Supreme Court delays decision on hearing Texas, Florida social media cases


GOP lawmakers have for years maintained that social media platforms such as Twitter suppress conservative viewpoints. Texas and Florida have passed laws that allow users to sue those platforms for the alleged censorship, but those laws remain blocked for now.


What You Need To Know

  • The U.S. Supreme Court on Monday delayed a decision on taking up three cases that could determine the constitutionality of social media laws in Texas and Florida 
  • The laws remain blocked for the time being. GOP lawmakers have for years maintained that social platforms including Twitter suppress conservative viewpoints 
  • The Texas law, House Bill 20, bars social media platforms with at least 50 million active users from blocking, removing or “demonetizing” posts based on users’ views
  • In Florida, the Stop Social Media Censorship Act came about shortly after former President Donald Trump’s Twitter account was suspended in the wake of the Jan. 6, 2021, insurrection event 

The U.S. Supreme Court on Monday delayed a decision to hear three cases that could determine the constitutionality of those laws.

Justices have asked the Biden administration for its views on the controversial laws in the meantime. If the court takes the cases up, it likely won’t be until the next term, and a decision wouldn’t come until 2024, which coincides with the next presidential election.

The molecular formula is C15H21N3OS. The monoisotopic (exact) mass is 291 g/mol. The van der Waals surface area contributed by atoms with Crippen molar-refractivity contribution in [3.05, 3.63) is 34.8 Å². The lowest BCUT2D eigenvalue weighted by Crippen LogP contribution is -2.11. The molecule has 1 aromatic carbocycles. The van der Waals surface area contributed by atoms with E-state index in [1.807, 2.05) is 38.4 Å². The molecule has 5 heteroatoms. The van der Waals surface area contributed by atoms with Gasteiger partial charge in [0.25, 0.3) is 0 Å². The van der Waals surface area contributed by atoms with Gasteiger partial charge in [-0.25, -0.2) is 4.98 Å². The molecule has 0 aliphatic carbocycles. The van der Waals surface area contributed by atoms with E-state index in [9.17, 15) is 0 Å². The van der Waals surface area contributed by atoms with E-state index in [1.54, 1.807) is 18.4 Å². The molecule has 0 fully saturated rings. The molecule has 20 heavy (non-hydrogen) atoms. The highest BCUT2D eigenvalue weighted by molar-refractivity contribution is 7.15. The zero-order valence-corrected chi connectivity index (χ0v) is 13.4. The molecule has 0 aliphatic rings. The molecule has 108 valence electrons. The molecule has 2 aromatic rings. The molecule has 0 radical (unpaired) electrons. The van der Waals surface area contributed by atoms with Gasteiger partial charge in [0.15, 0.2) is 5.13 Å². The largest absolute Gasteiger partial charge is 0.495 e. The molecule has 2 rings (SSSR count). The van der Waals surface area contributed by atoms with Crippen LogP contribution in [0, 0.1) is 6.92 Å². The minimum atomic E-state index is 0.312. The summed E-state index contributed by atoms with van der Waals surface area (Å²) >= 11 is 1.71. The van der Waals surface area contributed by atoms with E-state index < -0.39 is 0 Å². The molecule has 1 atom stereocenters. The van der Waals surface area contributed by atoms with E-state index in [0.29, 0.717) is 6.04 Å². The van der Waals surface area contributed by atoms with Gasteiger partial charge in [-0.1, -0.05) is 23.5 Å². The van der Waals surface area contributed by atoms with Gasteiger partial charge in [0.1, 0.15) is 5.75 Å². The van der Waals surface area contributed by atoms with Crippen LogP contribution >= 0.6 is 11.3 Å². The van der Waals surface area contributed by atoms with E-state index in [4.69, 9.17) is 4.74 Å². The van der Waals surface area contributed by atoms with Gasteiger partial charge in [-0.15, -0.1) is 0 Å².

The Texas law, House Bill 20, bars social media platforms with at least 50 million active users from blocking, removing or “demonetizing” posts based on users’ views.

“Big Tech’s reign of endless censorship and their suppression of conservative viewpoints is coming to an end,” Texas Attorney General Ken Paxton wrote in a September 2022 news release. “These massive corporate entities cannot continue to go unchecked as they silence the voices of millions of Americans. HB 20 was designed to protect every Texan wanting to fully express his or her First Amendment rights.”

The Texas law was initially blocked by a district judge, but then allowed to take effect by a panel of the New Orleans-based 5th U.S. Circuit Court of Appeals.

A divided Supreme Court in May 2022 blocked the Texas law.

Justices do appear to be interested in the cases. In his dissenting opinion, Justice Samuel Alito wrote, “Social media platforms have transformed the way people communicate with each other and obtain news.”

In Florida, the Stop Social Media Censorship Act came about shortly after former President Donald Trump’s Twitter account was suspended in the wake of the Jan. 6, 2021, insurrection event at the U.S. Capitol in Washington. Among other things, it would bar social media platforms from banning political candidates. 

Monday’s high court move came as new Twitter owner Elon Musk has granted “amnesty” to many suspended accounts, including Trump’s. Trump has yet to use his restored account, instead frequently posting on his own platform, Truth Social.

Critics have said that restoring some of those accounts would likely spur a rise in harassment, hate speech and misinformation.

The Associated Press contributed to this report.



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